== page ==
1 You will be sorry for it afterwards if you kill a bard who can sing both for gods and men as I can.
2 I would sing to you as though you were a god, do not therefore be in such a hurry to cut my head off.
3 As for herself, she was busy at her loom, shooting her golden shuttle through the warp and singing beautifully.
4 From the moment that we had done supper and Demodocus began to sing, our guest has been all the time groaning and lamenting.
5 Meanwhile the bard began to sing the loves of Mars and Venus, and how they first began their intrigue in the house of Vulcan.
6 The gods arranged all this, and sent them their misfortunes in order that future generations might have something to sing about.
7 This fellow means no harm by singing the ill-fated return of the Danaans, for people always applaud the latest songs most warmly.
8 As soon as he touched his lyre and began to sing Telemachus spoke low to Minerva, with his head close to hers that no man might hear.
9 Presently Ulysses and the swineherd came up to the house and stood by it, amid a sound of music, for Phemius was just beginning to sing to the suitors.
10 There was a bard also to sing to them and play his lyre, while two tumblers went about performing in the midst of them when the man struck up with his tune.
11 Phemius was still singing, and his hearers sat rapt in silence as he told the sad tale of the return from Troy, and the ills Minerva had laid upon the Achaeans.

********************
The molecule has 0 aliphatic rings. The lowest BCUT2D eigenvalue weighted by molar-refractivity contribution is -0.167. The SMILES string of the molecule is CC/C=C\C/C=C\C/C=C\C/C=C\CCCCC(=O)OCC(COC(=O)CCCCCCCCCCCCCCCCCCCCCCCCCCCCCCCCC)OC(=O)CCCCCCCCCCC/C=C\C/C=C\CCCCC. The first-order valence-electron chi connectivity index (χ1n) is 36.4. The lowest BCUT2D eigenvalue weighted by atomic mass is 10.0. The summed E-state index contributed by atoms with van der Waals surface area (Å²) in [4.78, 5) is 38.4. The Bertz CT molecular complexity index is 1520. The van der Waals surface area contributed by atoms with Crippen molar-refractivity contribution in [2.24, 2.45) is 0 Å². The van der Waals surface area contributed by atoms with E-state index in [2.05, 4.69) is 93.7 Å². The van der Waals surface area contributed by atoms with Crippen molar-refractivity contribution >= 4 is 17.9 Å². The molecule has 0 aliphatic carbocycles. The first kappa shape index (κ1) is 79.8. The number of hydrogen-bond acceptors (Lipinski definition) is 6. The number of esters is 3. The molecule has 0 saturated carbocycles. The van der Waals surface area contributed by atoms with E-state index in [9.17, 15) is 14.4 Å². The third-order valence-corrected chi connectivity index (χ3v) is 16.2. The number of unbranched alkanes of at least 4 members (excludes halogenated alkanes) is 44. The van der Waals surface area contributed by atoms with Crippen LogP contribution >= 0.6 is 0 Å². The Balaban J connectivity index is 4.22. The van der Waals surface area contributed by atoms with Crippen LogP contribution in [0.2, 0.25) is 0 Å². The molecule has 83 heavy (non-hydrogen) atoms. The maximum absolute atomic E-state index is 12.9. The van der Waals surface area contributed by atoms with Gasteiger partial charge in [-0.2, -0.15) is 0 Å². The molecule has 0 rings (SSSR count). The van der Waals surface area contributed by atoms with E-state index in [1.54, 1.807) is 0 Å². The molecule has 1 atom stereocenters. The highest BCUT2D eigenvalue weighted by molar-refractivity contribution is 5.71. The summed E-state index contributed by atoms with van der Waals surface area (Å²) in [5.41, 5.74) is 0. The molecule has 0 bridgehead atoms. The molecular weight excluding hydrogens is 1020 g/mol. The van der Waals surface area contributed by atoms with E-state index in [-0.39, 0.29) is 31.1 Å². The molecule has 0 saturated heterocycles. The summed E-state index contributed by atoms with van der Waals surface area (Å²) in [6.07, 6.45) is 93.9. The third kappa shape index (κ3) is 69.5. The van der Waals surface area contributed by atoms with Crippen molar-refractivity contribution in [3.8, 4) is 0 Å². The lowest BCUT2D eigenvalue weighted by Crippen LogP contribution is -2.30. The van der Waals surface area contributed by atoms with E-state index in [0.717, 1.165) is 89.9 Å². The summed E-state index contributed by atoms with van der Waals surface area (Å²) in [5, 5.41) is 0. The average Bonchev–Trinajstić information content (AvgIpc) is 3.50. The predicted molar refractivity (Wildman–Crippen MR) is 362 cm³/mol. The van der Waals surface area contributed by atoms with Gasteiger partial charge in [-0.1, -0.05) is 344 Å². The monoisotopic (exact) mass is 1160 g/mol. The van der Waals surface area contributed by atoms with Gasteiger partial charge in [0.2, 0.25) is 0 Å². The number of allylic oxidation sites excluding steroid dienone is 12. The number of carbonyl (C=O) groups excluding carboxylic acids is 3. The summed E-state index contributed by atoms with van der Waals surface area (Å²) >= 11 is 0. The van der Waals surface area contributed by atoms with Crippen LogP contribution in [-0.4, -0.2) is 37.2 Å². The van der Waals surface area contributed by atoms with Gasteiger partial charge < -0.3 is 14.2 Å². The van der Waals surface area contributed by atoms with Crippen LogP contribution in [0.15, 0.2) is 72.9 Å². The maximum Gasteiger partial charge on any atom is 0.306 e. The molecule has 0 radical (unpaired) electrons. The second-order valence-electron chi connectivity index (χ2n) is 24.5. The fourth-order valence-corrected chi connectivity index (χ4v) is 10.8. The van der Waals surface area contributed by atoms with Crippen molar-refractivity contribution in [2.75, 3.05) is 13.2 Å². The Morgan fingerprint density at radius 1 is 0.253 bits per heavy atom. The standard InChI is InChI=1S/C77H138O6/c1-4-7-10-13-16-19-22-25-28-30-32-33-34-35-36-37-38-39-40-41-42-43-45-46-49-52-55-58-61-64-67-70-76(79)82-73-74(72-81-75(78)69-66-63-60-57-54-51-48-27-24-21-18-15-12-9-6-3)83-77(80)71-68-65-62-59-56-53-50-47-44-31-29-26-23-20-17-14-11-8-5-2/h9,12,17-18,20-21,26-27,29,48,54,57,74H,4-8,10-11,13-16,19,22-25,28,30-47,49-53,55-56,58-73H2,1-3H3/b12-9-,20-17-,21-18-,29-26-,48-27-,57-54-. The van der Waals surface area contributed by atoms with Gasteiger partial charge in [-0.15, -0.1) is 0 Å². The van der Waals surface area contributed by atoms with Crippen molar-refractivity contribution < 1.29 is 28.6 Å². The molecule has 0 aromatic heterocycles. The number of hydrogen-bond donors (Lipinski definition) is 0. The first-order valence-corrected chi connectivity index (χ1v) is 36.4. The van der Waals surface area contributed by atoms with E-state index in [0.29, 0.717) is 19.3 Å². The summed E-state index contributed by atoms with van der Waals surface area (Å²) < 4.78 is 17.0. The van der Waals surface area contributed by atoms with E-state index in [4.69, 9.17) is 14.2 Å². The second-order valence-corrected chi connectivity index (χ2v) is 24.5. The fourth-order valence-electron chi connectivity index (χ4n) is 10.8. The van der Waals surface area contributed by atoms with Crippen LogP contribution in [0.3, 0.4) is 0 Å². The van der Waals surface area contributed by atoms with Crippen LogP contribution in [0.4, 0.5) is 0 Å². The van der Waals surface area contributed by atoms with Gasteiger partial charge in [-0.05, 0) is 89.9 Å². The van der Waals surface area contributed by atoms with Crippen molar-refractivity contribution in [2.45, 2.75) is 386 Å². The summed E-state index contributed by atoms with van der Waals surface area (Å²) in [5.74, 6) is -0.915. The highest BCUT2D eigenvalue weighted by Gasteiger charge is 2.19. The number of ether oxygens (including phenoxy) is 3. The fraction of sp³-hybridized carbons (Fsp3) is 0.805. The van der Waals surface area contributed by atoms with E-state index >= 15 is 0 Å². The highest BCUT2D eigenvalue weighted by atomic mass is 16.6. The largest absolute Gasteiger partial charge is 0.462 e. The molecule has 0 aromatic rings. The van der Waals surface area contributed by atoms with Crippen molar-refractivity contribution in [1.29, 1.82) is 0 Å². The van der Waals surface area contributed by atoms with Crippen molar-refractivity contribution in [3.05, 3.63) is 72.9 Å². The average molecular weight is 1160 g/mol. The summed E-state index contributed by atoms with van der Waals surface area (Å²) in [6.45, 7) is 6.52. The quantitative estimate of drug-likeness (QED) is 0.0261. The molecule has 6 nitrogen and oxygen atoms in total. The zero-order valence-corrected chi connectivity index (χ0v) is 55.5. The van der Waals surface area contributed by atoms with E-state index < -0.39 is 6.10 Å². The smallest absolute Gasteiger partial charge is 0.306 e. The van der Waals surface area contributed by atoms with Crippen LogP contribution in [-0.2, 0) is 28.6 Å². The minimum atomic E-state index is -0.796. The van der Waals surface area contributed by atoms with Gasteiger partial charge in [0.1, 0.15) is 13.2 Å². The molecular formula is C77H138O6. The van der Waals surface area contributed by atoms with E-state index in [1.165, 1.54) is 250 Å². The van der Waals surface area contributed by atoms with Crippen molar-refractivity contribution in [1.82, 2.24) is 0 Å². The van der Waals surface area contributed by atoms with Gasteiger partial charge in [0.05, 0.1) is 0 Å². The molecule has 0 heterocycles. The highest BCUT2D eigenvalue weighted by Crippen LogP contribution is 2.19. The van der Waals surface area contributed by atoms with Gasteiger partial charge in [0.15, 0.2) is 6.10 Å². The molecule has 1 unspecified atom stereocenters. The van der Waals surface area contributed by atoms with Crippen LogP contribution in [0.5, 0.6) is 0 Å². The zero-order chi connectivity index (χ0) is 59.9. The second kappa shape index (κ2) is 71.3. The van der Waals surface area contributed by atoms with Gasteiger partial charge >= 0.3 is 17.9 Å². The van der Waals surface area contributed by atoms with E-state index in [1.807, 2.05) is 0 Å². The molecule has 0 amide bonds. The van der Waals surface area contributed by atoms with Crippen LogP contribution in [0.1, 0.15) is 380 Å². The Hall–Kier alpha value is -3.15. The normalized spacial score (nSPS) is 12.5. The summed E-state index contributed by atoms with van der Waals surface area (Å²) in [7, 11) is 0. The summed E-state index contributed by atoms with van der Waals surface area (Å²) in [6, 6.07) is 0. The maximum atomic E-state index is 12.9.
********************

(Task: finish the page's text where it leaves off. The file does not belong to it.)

12 The suitors then returned to their singing and dancing until the evening; but when night fell upon their pleasuring they went home to bed each in his own abode.
13 You must have studied under the Muse, Jove's daughter, and under Apollo, so accurately do you sing the return of the Achaeans with all their sufferings and adventures.
14 First she said we were to keep clear of the Sirens, who sit and sing most beautifully in a field of flowers; but she said I might hear them myself so long as no one else did.
15 As soon as they had had enough to eat and drink they wanted music and dancing, which are the crowning embellishments of a banquet, so a servant brought a lyre to Phemius, whom they compelled perforce to sing to them.
16 Mother," answered Telemachus, "let the bard sing what he has a mind to; bards do not make the ills they sing of; it is Jove, not they, who makes them, and who sends weal or woe upon mankind according to his own good pleasure.
17 When the bard left off singing he wiped the tears from his eyes, uncovered his face, and, taking his cup, made a drink-offering to the gods; but when the Phaeacians pressed Demodocus to sing further, for they delighted in his lays, then Ulysses again drew his mantle over his head and wept bitterly.
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